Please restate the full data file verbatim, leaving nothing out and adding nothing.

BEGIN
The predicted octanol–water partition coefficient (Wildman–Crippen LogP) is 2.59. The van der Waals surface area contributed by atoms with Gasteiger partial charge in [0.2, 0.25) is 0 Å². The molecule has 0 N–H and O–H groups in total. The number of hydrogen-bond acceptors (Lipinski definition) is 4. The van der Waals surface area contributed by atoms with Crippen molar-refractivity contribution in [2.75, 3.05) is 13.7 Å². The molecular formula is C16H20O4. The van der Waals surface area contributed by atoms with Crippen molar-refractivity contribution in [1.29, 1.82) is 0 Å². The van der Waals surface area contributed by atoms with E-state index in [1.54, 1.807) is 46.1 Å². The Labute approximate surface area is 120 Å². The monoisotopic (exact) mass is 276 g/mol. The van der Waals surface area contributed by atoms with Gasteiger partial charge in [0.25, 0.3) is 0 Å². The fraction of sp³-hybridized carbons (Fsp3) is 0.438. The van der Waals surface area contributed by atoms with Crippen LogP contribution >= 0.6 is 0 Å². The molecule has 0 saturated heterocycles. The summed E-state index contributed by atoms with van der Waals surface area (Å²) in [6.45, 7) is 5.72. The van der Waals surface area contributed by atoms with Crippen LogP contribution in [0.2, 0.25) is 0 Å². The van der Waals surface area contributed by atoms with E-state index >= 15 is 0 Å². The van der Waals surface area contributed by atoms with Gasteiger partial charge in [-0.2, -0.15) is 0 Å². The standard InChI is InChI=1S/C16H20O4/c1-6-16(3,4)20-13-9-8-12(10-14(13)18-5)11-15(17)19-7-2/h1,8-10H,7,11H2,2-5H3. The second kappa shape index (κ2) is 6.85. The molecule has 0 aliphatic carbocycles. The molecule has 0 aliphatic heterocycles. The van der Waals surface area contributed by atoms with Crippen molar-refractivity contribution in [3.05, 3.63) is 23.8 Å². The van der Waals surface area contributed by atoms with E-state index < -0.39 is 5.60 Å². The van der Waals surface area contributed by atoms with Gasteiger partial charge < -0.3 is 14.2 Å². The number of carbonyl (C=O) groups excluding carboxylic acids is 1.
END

The predicted octanol–water partition coefficient (Wildman–Crippen LogP) is 2.59. The van der Waals surface area contributed by atoms with Gasteiger partial charge in [0.2, 0.25) is 0 Å². The molecule has 0 N–H and O–H groups in total. The number of hydrogen-bond acceptors (Lipinski definition) is 4. The van der Waals surface area contributed by atoms with Crippen molar-refractivity contribution in [2.75, 3.05) is 13.7 Å². The molecular formula is C16H20O4. The van der Waals surface area contributed by atoms with Crippen molar-refractivity contribution in [1.29, 1.82) is 0 Å². The van der Waals surface area contributed by atoms with E-state index in [1.54, 1.807) is 46.1 Å². The Labute approximate surface area is 120 Å². The monoisotopic (exact) mass is 276 g/mol. The van der Waals surface area contributed by atoms with Gasteiger partial charge in [0.25, 0.3) is 0 Å². The fraction of sp³-hybridized carbons (Fsp3) is 0.438. The van der Waals surface area contributed by atoms with Crippen LogP contribution >= 0.6 is 0 Å². The molecule has 0 saturated heterocycles. The summed E-state index contributed by atoms with van der Waals surface area (Å²) in [6.45, 7) is 5.72. The van der Waals surface area contributed by atoms with Crippen LogP contribution in [0.2, 0.25) is 0 Å². The van der Waals surface area contributed by atoms with E-state index >= 15 is 0 Å². The van der Waals surface area contributed by atoms with Gasteiger partial charge in [-0.2, -0.15) is 0 Å². The standard InChI is InChI=1S/C16H20O4/c1-6-16(3,4)20-13-9-8-12(10-14(13)18-5)11-15(17)19-7-2/h1,8-10H,7,11H2,2-5H3. The second kappa shape index (κ2) is 6.85. The molecule has 0 aliphatic carbocycles. The molecule has 0 aliphatic heterocycles. The van der Waals surface area contributed by atoms with Crippen molar-refractivity contribution in [3.05, 3.63) is 23.8 Å². The van der Waals surface area contributed by atoms with E-state index < -0.39 is 5.60 Å². The van der Waals surface area contributed by atoms with Gasteiger partial charge < -0.3 is 14.2 Å². The number of carbonyl (C=O) groups excluding carboxylic acids is 1.